“Hermeneutics in Real Life” – Report on a New Project

“Consequently, hermeneutics cannot remain a technique for specialists—the technē hermēneutikē of those who interpret oracles and marvels; rather hermeneutics involves the general problem of comprehension.”

—Paul Ricoeur

“The principle of hermeneutics simply means that we should try to understand everything that can be understood.”

—Hans-Georg Gadamer

One of the most prominent misunderstandings about philosophy I encounter time and again is that philosophy is esoteric and does not apply to “real” life. As with any discipline there are aspects for the specialist, to be sure, but philosophy has far more to do with so-called real life than it does with the esoteric. Those who believe philosophy has no worth in day-to-day life simply do not understand what philosophy is in the first place.

If what I just wrote is true about philosophy generally (spoiler alert: it is true), then it is even more so with a particular field of philosophy known as hermeneutics, which, going back to Aristotle at least, hermeneutics has a history as old as philosophy itself. Hermeneutics studies what it is when we interpret the world—that is, when we comprehend meaning and gain understanding. Questions such as the universality of interpretation, the role and function of language, and the conditions for understanding are all things hermeneutics engages.

As such, hermeneutics has a broad application to any number of things. In my years of studying hermeneutics, I have seen hermeneutics brought to bear on several different disciplines. I have read, for instance, articles on the application of hermeneutical principles to medical professionals communicating with comatose patients. I have read (and written a few) texts about hermeneutics and environmental issues. The more you understand hermeneutics, the more obvious it becomes that there is almost no human activity that does not involve interpretation and, thus, can benefit from hermeneutical insights.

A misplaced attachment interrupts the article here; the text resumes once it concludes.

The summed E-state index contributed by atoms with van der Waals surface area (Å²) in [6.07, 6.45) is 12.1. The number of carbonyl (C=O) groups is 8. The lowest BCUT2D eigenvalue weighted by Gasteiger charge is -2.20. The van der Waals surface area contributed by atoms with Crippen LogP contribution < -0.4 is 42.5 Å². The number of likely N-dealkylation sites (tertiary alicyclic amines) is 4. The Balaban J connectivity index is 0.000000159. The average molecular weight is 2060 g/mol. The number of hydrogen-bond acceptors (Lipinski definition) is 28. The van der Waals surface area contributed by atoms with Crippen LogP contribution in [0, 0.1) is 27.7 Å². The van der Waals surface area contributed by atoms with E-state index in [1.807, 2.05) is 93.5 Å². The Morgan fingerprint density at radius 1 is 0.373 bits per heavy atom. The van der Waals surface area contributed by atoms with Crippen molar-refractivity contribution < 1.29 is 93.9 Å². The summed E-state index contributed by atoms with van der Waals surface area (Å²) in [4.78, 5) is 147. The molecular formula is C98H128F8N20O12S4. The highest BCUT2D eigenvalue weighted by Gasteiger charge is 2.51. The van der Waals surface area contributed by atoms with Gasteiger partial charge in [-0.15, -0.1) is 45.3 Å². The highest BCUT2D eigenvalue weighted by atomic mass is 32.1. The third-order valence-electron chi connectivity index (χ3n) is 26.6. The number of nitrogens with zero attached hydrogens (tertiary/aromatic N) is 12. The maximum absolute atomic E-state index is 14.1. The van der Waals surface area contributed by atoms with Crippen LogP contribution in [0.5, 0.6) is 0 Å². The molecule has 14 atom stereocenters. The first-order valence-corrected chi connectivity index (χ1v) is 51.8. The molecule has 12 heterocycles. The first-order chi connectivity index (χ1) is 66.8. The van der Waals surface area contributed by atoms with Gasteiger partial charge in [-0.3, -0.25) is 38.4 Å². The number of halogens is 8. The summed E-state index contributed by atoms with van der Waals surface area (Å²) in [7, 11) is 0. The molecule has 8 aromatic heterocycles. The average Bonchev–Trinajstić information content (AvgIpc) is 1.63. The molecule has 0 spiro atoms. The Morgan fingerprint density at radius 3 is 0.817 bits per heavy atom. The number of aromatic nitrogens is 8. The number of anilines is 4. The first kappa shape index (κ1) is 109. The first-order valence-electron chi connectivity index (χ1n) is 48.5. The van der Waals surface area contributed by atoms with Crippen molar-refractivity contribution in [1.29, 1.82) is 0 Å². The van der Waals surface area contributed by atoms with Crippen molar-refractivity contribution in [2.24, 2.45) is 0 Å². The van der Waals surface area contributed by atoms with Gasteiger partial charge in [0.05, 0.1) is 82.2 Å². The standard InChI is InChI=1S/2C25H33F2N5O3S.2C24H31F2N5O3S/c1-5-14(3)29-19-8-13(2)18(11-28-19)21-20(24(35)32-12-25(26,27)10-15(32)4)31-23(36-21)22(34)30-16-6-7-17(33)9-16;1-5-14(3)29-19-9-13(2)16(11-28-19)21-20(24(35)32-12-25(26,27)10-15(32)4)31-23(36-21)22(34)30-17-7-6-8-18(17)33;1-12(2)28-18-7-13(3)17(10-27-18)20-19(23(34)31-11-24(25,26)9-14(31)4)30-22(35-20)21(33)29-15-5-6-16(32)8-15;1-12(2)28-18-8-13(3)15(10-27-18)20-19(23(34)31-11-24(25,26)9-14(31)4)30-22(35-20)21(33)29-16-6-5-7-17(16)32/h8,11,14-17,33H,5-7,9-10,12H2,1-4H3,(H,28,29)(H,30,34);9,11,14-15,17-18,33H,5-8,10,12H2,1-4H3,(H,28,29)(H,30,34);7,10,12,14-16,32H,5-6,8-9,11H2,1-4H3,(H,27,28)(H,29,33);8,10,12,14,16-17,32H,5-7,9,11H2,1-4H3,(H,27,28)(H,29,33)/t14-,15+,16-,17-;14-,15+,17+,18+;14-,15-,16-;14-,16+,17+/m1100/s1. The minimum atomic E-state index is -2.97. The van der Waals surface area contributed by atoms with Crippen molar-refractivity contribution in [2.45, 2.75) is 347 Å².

The foregoing is why I am particularly excited about a new project from Dr. Todd Mei called Hermeneutics in Real Life (HINRL). The HINRL project is aimed at the application of hermeneutics to life outside of academia. There are several resources already available. Of particular interest and value are the upcoming “Conversation Sessions” on a variety of topics beginning March 7 with Professor Richard Kearney of Boston College. Professor Kearney will be talking about The Guestbook Project, which is an initiative aimed at peacebuilding and conflict resolution throughout the world through storytelling (i.e., narrative).

In subsequent months, other topics will be discussed from a variety of speakers. Everything from “What is Sex?” (that got your attention) to “Narrative Medicine” to “Meaningful Work” and others. The sessions are free to attend via Zoom but require pre-registration to get the Zoom link.

I encourage those interested to look at the HINRL website and explore the pages and resources there. If you are wondering what this business of “hermeneutics” is all about, take a look at the “New to Hermeneutics?” page on the site.

I hope this new project has great success!


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